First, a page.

With all of the Taser incidents getting more media attention now, I thought I’d point out a discussion on the Diane Rehm show this morning on NPR. This is the best most thought out discourse I’ve heard on Taser incidents. Not only do they have a spokesperson from Amnesty international and an associate professor of Criminology, but they have Thomas P. Smith Co-Founder and Chairman of the board of Taser international.
Initially I expected this to either be an apologetic piece forgiving police officers for their many abuses, or a one sided slam piece against the use of Tasers. What I got though was more typical of the Diane Rhem show. This discussion very thoughtfully covered most of the issues related to Taser deployments, and really helped to frame the issues in an appropriate way. Most of the discussions I’ve heard or seen have revolved around using Tasers or not using Tasers. One of the call in guests on this show however reframed the issue as where does Taser use fall on the continuum of force? His position was that it should be used as an alternative to deadly force only, rather than as a compliance device. In many of the abuses we have seen police are deploying a Taser much sooner than they could have deployed deadly force. You can’t shoot someone for being impolite to a cop, but some officers feel it is perfectly fine to Taser them for that.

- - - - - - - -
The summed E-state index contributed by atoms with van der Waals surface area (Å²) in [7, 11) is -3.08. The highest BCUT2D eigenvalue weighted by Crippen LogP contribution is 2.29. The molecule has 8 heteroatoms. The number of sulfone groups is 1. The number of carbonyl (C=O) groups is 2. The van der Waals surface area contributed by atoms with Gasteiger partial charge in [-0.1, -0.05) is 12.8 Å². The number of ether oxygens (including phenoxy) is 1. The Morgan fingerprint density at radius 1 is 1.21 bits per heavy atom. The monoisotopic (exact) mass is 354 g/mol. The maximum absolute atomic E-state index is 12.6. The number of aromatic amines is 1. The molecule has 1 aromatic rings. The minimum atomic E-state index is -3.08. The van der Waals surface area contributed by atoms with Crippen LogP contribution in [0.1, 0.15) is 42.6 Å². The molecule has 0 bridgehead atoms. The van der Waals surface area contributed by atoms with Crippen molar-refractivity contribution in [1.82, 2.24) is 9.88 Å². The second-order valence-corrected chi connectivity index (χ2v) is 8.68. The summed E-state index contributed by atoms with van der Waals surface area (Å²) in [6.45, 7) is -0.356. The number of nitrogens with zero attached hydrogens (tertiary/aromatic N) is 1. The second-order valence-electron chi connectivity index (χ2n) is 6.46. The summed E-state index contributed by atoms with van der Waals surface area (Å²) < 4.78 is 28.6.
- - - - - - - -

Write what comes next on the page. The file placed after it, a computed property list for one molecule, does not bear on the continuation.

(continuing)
During the discussion they cite several studies that have been done on how many people have died due to Taser related incidents and what differentiates those cases from the cases where people don’t die. They also examine how many cases of Taser use resulted in a conviction. In one such study of 1,000 Taser incidents only 100 of them resulted in convictions.
Overall this was a very well done topic. If you have the time and the inclination, I highly encourage you to head over to Diane Rehm site and listen to the Taser Broadcast